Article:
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Joseph R. Zoucha, Attorney & Counselor at Law

Alimony Archives

What do courts consider when calculating spousal support?

One of the most highly contested issues in a divorce is spousal support, or the amount one spouse has to pay the other spouse each month, post-split. In many cases, lesser-earning spouses and spouses who did not work outside of the home during the marriage are entitled to spousal support or alimony. Spousal support helps them maintain the standard of living they grew accustomed to while they were married.

New tax code may negatively affect alimony for divorcing couples

In an earlier post, we discussed how the new tax code will affect alimony nationwide. Alimony has always been difficult to determine, but according to some experts, the new tax code will likely make things even more difficult. In the past, each state had its own rules to determine alimony, but no matter where you were, the payer could deduct alimony on their taxes while the payee would pay income tax on it. However, under the Tax Cuts and Jobs Act, alimony will no longer be deductible for payers after Dec. 31, 2018. That means that people receiving alimony will no longer have to pay income tax on it.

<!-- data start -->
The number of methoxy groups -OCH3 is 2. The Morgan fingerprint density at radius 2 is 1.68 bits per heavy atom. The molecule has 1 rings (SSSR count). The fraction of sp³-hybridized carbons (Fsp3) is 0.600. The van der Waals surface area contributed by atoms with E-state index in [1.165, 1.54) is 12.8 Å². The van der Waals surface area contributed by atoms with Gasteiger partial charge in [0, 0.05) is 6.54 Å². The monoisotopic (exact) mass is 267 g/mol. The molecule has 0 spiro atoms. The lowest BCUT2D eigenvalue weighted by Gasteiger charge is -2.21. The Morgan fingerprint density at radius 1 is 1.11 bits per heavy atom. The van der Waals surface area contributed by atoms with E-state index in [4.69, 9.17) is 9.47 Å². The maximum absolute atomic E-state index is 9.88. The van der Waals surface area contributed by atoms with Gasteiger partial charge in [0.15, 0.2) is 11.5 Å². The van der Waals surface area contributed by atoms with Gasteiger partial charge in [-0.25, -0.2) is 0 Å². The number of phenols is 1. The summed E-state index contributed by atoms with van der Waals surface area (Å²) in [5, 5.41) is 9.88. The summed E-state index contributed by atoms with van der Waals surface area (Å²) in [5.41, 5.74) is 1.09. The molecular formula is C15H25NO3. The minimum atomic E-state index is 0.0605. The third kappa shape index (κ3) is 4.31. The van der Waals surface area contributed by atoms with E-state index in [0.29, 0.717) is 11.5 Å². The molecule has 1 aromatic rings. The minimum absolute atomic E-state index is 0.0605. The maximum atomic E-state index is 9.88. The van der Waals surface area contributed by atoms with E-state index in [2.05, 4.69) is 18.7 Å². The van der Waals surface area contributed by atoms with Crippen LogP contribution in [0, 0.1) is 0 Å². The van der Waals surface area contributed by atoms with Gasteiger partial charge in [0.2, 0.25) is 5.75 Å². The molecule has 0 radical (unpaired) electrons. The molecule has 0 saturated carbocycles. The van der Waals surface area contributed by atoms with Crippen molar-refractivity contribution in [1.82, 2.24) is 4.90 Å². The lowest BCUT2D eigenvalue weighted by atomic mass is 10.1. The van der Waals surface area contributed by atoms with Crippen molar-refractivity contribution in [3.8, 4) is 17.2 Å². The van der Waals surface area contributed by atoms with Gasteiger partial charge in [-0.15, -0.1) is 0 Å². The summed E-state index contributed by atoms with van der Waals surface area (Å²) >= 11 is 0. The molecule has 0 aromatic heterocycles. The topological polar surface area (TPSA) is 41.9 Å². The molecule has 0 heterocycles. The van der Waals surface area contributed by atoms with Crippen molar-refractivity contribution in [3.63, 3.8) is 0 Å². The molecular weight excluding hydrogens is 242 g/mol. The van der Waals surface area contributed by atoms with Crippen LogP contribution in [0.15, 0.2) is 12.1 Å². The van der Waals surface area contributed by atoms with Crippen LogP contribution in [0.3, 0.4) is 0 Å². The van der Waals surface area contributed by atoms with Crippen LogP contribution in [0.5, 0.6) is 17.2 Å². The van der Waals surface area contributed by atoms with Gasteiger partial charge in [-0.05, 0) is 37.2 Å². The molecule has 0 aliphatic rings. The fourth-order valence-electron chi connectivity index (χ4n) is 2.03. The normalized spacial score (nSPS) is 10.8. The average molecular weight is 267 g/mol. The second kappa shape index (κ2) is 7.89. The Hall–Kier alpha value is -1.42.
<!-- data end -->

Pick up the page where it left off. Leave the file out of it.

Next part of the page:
How is alimony determined?

When a couple gets married, it is not uncommon for one spouse to stop working and devote his or her time to taking care of the home and family. We all know that taking care of children is a full-time job, often making it difficult to juggle both a career and a family. The courts recognize the sacrifice that is made when one spouse decides to forego a career to take care of the family, making it one of the considerations when determining alimony for one spouse in a divorce.